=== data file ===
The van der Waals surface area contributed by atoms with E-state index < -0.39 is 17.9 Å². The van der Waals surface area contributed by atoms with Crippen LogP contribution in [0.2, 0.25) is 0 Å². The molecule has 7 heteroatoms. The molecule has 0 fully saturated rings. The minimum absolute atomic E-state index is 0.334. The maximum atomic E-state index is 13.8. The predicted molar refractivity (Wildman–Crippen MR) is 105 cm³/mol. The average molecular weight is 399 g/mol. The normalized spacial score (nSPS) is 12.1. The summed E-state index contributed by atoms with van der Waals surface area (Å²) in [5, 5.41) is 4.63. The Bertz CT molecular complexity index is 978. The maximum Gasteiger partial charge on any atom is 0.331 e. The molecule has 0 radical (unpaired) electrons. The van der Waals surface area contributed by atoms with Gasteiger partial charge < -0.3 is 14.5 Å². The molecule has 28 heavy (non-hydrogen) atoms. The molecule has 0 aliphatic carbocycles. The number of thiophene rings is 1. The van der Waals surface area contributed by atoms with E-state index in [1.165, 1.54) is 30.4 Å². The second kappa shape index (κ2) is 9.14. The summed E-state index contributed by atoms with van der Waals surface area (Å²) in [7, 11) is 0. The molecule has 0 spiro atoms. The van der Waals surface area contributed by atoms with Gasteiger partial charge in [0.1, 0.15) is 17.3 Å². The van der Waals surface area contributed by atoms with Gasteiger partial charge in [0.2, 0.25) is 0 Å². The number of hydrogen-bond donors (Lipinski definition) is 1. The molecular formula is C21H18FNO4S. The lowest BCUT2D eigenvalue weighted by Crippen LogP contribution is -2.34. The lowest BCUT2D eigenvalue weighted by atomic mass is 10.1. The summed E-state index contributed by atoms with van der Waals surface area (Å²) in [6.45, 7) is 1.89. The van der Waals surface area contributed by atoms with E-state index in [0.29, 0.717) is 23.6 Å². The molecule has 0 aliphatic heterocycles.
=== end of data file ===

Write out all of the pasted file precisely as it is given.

The van der Waals surface area contributed by atoms with E-state index < -0.39 is 17.9 Å². The van der Waals surface area contributed by atoms with Crippen LogP contribution in [0.2, 0.25) is 0 Å². The molecule has 7 heteroatoms. The molecule has 0 fully saturated rings. The minimum absolute atomic E-state index is 0.334. The maximum atomic E-state index is 13.8. The predicted molar refractivity (Wildman–Crippen MR) is 105 cm³/mol. The average molecular weight is 399 g/mol. The normalized spacial score (nSPS) is 12.1. The summed E-state index contributed by atoms with van der Waals surface area (Å²) in [5, 5.41) is 4.63. The Bertz CT molecular complexity index is 978. The maximum Gasteiger partial charge on any atom is 0.331 e. The molecule has 0 radical (unpaired) electrons. The van der Waals surface area contributed by atoms with Gasteiger partial charge < -0.3 is 14.5 Å². The molecule has 28 heavy (non-hydrogen) atoms. The molecule has 0 aliphatic carbocycles. The number of thiophene rings is 1. The van der Waals surface area contributed by atoms with E-state index in [1.165, 1.54) is 30.4 Å². The second kappa shape index (κ2) is 9.14. The summed E-state index contributed by atoms with van der Waals surface area (Å²) in [7, 11) is 0. The molecule has 0 spiro atoms. The van der Waals surface area contributed by atoms with Gasteiger partial charge in [0.1, 0.15) is 17.3 Å². The van der Waals surface area contributed by atoms with Gasteiger partial charge in [0.2, 0.25) is 0 Å². The number of hydrogen-bond donors (Lipinski definition) is 1. The molecular formula is C21H18FNO4S. The lowest BCUT2D eigenvalue weighted by Crippen LogP contribution is -2.34. The lowest BCUT2D eigenvalue weighted by atomic mass is 10.1. The summed E-state index contributed by atoms with van der Waals surface area (Å²) in [6.45, 7) is 1.89. The van der Waals surface area contributed by atoms with E-state index in [0.29, 0.717) is 23.6 Å². The molecule has 0 aliphatic heterocycles.